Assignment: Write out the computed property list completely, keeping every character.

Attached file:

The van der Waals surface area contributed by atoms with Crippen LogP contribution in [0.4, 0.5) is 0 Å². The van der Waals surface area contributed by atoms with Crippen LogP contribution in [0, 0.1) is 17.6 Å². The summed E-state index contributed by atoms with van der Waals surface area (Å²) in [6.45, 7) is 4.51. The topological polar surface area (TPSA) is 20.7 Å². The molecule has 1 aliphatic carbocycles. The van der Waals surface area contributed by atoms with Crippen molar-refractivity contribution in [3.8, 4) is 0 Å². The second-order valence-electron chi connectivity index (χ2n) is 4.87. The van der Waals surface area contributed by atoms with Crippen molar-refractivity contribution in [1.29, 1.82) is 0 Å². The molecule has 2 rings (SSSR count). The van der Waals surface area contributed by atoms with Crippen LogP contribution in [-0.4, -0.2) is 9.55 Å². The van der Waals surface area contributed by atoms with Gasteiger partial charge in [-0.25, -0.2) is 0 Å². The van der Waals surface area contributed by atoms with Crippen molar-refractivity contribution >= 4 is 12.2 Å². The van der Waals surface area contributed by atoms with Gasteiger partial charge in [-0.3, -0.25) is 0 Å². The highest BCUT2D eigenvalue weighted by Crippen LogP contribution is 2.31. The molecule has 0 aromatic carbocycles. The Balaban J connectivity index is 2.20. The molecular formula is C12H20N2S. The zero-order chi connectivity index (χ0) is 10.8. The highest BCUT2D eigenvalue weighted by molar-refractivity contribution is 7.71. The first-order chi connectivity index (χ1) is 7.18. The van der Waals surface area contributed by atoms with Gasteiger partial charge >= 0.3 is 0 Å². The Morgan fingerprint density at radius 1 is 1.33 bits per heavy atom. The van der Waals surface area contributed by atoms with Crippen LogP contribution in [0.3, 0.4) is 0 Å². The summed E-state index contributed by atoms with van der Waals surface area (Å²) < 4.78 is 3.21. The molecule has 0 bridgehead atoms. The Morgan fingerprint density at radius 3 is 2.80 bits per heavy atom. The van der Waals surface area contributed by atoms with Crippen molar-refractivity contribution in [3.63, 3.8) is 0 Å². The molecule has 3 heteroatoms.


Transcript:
The van der Waals surface area contributed by atoms with Crippen LogP contribution in [0.4, 0.5) is 0 Å². The van der Waals surface area contributed by atoms with Crippen LogP contribution in [0, 0.1) is 17.6 Å². The summed E-state index contributed by atoms with van der Waals surface area (Å²) in [6.45, 7) is 4.51. The topological polar surface area (TPSA) is 20.7 Å². The molecule has 1 aliphatic carbocycles. The van der Waals surface area contributed by atoms with Crippen molar-refractivity contribution in [3.8, 4) is 0 Å². The second-order valence-electron chi connectivity index (χ2n) is 4.87. The van der Waals surface area contributed by atoms with Crippen molar-refractivity contribution in [1.29, 1.82) is 0 Å². The molecule has 2 rings (SSSR count). The van der Waals surface area contributed by atoms with Crippen LogP contribution in [-0.4, -0.2) is 9.55 Å². The van der Waals surface area contributed by atoms with Gasteiger partial charge in [-0.25, -0.2) is 0 Å². The van der Waals surface area contributed by atoms with Crippen molar-refractivity contribution >= 4 is 12.2 Å². The van der Waals surface area contributed by atoms with Gasteiger partial charge in [-0.3, -0.25) is 0 Å². The highest BCUT2D eigenvalue weighted by Crippen LogP contribution is 2.31. The molecule has 0 aromatic carbocycles. The Balaban J connectivity index is 2.20. The molecular formula is C12H20N2S. The zero-order chi connectivity index (χ0) is 10.8. The highest BCUT2D eigenvalue weighted by molar-refractivity contribution is 7.71. The first-order chi connectivity index (χ1) is 7.18. The van der Waals surface area contributed by atoms with Gasteiger partial charge >= 0.3 is 0 Å². The Morgan fingerprint density at radius 1 is 1.33 bits per heavy atom. The van der Waals surface area contributed by atoms with Crippen LogP contribution in [0.3, 0.4) is 0 Å². The summed E-state index contributed by atoms with van der Waals surface area (Å²) < 4.78 is 3.21. The molecule has 0 bridgehead atoms. The Morgan fingerprint density at radius 3 is 2.80 bits per heavy atom. The van der Waals surface area contributed by atoms with Crippen molar-refractivity contribution in [3.63, 3.8) is 0 Å². The molecule has 3 heteroatoms.